Assad's last hurrah: as he hits Libya-level crisis we look at the parallels

Published August 5th, 2012 - 14:18 GMT

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High ranking defectors for Syria and Libya: Manaf Tlas and Mousa Kousa
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Image 1 of 8: The high-ranking defections in both countries signaled the beginning of the end. For Syria they happened a little later than in Libya but as the Syrian generals keep popping up in Turkey to tell their side of the story, you might wonder who is left to lead the regime troops. Syrian defector, Manaf Tlas (left) and the Libyan Mousa Kousa (right).

Relatives to dictators die: brother in-law Assef Shawkat (right) and son Khamis Gaddafi (left)
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Image 1 of 8: The inner sanctum is hit: a sure sign in Libya of Gaddafi's imminent demise was the death of his son, Khamis in a bold move by rebels. Assad suffered a similar loss when rebels went straight for his inner circles and bombed Damascus two weeks ago. His brother-in-law and confidante, Assef Shawkat, was among the victims.

Syria and Libya rebel strongholds: Benghazi (above) Aleppo (below)
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Image 1 of 8: The battle for the second city: In Libya the takeover of Benghazi by rebel forces was key to overthrowing the regime once and for all. The FSA has fought bitterly for northern capital, Aleppo, for almost a week and reports now indicate they control over half of this territory.

Posters of Gaddafi (left) and Assad (right) being defaced
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Image 1 of 8: Where is Assad? The public appearance of both ex-Libyan leader and current Syrian president have followed a very similar pattern. As the fighting intensified both have gone into hiding. While Gaddafi issued more and more bizarre audio messages from his secret location, Assad's last official speech was June 2.

Gaddafi's anchor woman: Hala Musrati (below) & Dunya TV presenter (above)
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Image 1 of 8: The state media crumbles: In Libya we saw news anchor, Hala Musrati, a tireless supporter of the regime, finally crack just before Gaddafi was overthrown. In Syria, the pro-regime TV station, Al Dunya, has started to show signs of decay as presenters report "all calm" while bullets clearly rattle in the background.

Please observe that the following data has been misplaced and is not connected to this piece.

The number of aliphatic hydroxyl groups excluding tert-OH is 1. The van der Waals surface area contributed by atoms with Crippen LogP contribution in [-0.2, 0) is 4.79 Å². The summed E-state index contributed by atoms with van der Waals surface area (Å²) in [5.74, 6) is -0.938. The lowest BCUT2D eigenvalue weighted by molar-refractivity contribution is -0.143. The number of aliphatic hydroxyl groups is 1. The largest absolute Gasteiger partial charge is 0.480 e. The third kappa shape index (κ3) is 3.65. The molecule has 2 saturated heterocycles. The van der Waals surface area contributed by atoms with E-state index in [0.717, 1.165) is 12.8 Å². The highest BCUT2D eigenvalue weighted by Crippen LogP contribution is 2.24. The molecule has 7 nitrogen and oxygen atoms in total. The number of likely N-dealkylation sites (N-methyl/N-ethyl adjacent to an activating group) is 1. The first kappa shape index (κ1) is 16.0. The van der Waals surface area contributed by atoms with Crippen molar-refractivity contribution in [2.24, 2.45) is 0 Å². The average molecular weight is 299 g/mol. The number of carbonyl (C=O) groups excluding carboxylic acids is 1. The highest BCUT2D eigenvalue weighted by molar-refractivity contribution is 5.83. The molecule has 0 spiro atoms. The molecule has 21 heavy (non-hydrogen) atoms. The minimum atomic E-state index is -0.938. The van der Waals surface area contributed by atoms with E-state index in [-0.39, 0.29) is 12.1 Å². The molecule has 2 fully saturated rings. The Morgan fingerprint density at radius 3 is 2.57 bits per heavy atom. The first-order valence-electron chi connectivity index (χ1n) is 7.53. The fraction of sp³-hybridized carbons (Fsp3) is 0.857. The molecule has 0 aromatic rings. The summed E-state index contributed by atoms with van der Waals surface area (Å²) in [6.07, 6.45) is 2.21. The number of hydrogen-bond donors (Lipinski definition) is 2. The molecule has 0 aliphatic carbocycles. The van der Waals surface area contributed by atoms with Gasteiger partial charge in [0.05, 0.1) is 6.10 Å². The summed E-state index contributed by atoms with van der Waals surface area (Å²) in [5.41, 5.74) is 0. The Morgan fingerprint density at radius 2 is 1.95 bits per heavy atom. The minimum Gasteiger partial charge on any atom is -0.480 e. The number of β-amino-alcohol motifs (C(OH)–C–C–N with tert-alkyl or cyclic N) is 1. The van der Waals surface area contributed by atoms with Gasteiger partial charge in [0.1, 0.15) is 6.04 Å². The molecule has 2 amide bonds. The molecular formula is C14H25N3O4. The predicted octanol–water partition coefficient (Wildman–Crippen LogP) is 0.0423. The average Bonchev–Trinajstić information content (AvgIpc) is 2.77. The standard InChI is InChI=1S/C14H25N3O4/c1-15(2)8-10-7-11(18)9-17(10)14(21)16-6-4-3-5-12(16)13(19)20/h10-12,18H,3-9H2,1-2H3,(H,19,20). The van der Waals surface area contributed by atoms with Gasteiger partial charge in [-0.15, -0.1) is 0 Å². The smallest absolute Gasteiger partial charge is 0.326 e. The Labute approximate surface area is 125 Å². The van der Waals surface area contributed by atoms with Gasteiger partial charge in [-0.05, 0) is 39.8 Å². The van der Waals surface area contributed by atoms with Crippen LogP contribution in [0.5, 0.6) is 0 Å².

Gaddafi is long dead; and Assad's fate hangs in the balance
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Image 1 of 8: Will they kill him? With Gaddafi long dead, the signs are not good for Assad as rebels warn of Alawi reprisals as soon as the regime is overthrown. If he faces a fate similar to the Libyan dictator then it will be a vicious and brutal end, fitting perhaps given the regime's unmitigated behavior towards the rebels.

Nato war plane to Libya what Saudi king is to Syria
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Image 1 of 8: To intervene or not to intervene: Foreign intervention shows the biggest disparity between the two countries as there have been no signs of a NATO-style invasion for Syria. Although scrape the surface, and could the covert Saudi weapons aid have the same effect?

Gaddafi used as puppet after death; Assad's fate still uncertain
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Image 1 of 8: Back from the dead: Should Syria's Lion end up dead at the hands of his people or sentenced a la Mubarak style, would he gain the martyrdom that Gaddafi finally came to assume -- having a voice beyond the grave? Larger than (dictator's) life?

Assad and Gaddafi: age aside, the similarities are obvious. Or are they? Although the Syrian chaos is more often compared to Iraq, we take a look at a less obvious, but quite tempting, parallel to get a feel of whether the end is nigh for the Syrian dictator.  Since Libya's downfall came first, we can see the signs of a leader's demise playing out now in Assad's regime.
 
Today's news that almost half of Syria's second city, the strategic northern Aleppo, is now under control is a stark reminder of the Benghazi rebel stronghold last year. In Libya, the rebels used this point of strength to attack the capital but with loyal supporters still clinging on in Damascus, can the FSA do the same?
 
And what will become of the now infamous Syrian president? While he gave less delusional speeches than the late Libyan dictator, like Gaddafi, he has given up the battlefield for a safer hiding place but will he face the same grizzly fate once the rebels find him? Some critics have said FSA brutality is a hindrance to a successful post-revolution government. And the Syrian 'rebel's' after all have the advantage of hindsight and learning they can glean from the Libyan story. For Gaddafi, there was no restraint shown in the manner of his murder or the subsequent far-fetched rumors of his resurrection. 
 
 
 
Share your thoughts on what stage of the game you think Syria has reached. Is it quite game over for Assad, or does he stand a fighting chance of escaping the ugly finish visited upon Gaddafi?
 

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I am personally convinced that the simiralities between the two is the unrelenting Western Media propaganda, which has surprisingly shifted from professionalism to extreme biase. This is very shameful to say the list. But it is going on.

History and posterity will judge hashly the current media for the crimes it has perpetuated against the truth. But like in all situations, a much fairer media, based on true principles of truth and justice and the values of common good will evolve.

Paul

Paul Mugisha (not verified) Mon, 08/06/2012 - 10:34

u are totally ignorant

Tam (not verified) Sun, 08/05/2012 - 15:06

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